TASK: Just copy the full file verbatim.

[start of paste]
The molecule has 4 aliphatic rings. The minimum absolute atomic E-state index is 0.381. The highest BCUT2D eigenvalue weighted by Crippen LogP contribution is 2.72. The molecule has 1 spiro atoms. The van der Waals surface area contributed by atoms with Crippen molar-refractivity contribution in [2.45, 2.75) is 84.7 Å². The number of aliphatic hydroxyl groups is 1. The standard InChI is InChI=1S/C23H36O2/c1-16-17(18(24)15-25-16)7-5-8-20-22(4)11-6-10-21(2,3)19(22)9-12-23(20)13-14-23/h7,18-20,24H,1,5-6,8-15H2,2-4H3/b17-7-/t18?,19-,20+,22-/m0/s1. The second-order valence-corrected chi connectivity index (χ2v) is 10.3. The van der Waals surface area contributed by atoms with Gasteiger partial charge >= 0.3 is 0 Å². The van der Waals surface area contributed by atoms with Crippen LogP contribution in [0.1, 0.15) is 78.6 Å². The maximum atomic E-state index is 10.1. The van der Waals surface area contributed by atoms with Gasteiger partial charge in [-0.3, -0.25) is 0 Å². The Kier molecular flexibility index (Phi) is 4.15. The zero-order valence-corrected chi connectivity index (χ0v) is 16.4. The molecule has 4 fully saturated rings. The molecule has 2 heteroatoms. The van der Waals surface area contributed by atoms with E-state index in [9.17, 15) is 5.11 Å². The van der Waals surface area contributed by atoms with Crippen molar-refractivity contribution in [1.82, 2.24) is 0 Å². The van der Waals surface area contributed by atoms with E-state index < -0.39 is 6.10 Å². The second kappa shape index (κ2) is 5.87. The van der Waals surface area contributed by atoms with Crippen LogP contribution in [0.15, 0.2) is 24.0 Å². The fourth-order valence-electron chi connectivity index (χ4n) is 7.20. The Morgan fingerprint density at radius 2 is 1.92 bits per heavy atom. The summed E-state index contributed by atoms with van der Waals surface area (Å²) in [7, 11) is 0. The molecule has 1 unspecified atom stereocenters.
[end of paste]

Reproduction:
The molecule has 4 aliphatic rings. The minimum absolute atomic E-state index is 0.381. The highest BCUT2D eigenvalue weighted by Crippen LogP contribution is 2.72. The molecule has 1 spiro atoms. The van der Waals surface area contributed by atoms with Crippen molar-refractivity contribution in [2.45, 2.75) is 84.7 Å². The number of aliphatic hydroxyl groups is 1. The standard InChI is InChI=1S/C23H36O2/c1-16-17(18(24)15-25-16)7-5-8-20-22(4)11-6-10-21(2,3)19(22)9-12-23(20)13-14-23/h7,18-20,24H,1,5-6,8-15H2,2-4H3/b17-7-/t18?,19-,20+,22-/m0/s1. The second-order valence-corrected chi connectivity index (χ2v) is 10.3. The van der Waals surface area contributed by atoms with Gasteiger partial charge >= 0.3 is 0 Å². The van der Waals surface area contributed by atoms with Crippen LogP contribution in [0.1, 0.15) is 78.6 Å². The maximum atomic E-state index is 10.1. The van der Waals surface area contributed by atoms with Gasteiger partial charge in [-0.3, -0.25) is 0 Å². The Kier molecular flexibility index (Phi) is 4.15. The zero-order valence-corrected chi connectivity index (χ0v) is 16.4. The molecule has 4 fully saturated rings. The molecule has 2 heteroatoms. The van der Waals surface area contributed by atoms with E-state index in [9.17, 15) is 5.11 Å². The van der Waals surface area contributed by atoms with Crippen molar-refractivity contribution in [1.82, 2.24) is 0 Å². The van der Waals surface area contributed by atoms with E-state index < -0.39 is 6.10 Å². The second kappa shape index (κ2) is 5.87. The van der Waals surface area contributed by atoms with Crippen LogP contribution in [0.15, 0.2) is 24.0 Å². The fourth-order valence-electron chi connectivity index (χ4n) is 7.20. The Morgan fingerprint density at radius 2 is 1.92 bits per heavy atom. The summed E-state index contributed by atoms with van der Waals surface area (Å²) in [7, 11) is 0. The molecule has 1 unspecified atom stereocenters.